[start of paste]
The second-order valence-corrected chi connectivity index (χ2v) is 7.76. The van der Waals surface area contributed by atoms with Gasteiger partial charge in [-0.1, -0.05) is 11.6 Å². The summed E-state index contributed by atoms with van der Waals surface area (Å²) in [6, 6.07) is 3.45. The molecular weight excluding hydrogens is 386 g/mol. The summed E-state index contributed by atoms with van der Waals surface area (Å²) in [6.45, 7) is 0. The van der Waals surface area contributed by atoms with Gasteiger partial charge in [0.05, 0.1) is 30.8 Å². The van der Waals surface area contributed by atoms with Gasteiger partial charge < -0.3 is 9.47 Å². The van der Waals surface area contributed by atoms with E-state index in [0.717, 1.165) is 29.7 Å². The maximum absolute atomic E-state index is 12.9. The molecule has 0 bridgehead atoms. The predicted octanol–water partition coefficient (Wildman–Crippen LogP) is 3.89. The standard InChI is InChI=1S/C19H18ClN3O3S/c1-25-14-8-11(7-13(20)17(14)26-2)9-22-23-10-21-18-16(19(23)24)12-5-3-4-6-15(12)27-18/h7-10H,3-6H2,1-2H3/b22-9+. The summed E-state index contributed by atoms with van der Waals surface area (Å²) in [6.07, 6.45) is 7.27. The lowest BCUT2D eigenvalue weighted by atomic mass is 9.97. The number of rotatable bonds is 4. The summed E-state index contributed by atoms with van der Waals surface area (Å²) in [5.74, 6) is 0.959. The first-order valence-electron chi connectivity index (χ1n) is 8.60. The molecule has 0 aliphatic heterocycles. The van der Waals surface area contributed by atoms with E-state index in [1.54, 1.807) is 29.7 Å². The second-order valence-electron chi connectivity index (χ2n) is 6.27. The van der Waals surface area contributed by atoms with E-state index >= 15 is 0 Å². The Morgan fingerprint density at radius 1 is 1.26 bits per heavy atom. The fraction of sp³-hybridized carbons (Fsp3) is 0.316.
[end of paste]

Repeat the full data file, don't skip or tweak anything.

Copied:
The second-order valence-corrected chi connectivity index (χ2v) is 7.76. The van der Waals surface area contributed by atoms with Gasteiger partial charge in [-0.1, -0.05) is 11.6 Å². The summed E-state index contributed by atoms with van der Waals surface area (Å²) in [6, 6.07) is 3.45. The molecular weight excluding hydrogens is 386 g/mol. The summed E-state index contributed by atoms with van der Waals surface area (Å²) in [6.45, 7) is 0. The van der Waals surface area contributed by atoms with Gasteiger partial charge in [0.05, 0.1) is 30.8 Å². The van der Waals surface area contributed by atoms with Gasteiger partial charge < -0.3 is 9.47 Å². The van der Waals surface area contributed by atoms with E-state index in [0.717, 1.165) is 29.7 Å². The maximum absolute atomic E-state index is 12.9. The molecule has 0 bridgehead atoms. The predicted octanol–water partition coefficient (Wildman–Crippen LogP) is 3.89. The standard InChI is InChI=1S/C19H18ClN3O3S/c1-25-14-8-11(7-13(20)17(14)26-2)9-22-23-10-21-18-16(19(23)24)12-5-3-4-6-15(12)27-18/h7-10H,3-6H2,1-2H3/b22-9+. The summed E-state index contributed by atoms with van der Waals surface area (Å²) in [6.07, 6.45) is 7.27. The lowest BCUT2D eigenvalue weighted by atomic mass is 9.97. The number of rotatable bonds is 4. The summed E-state index contributed by atoms with van der Waals surface area (Å²) in [5.74, 6) is 0.959. The first-order valence-electron chi connectivity index (χ1n) is 8.60. The molecule has 0 aliphatic heterocycles. The van der Waals surface area contributed by atoms with E-state index in [1.54, 1.807) is 29.7 Å². The second-order valence-electron chi connectivity index (χ2n) is 6.27. The van der Waals surface area contributed by atoms with E-state index >= 15 is 0 Å². The Morgan fingerprint density at radius 1 is 1.26 bits per heavy atom. The fraction of sp³-hybridized carbons (Fsp3) is 0.316.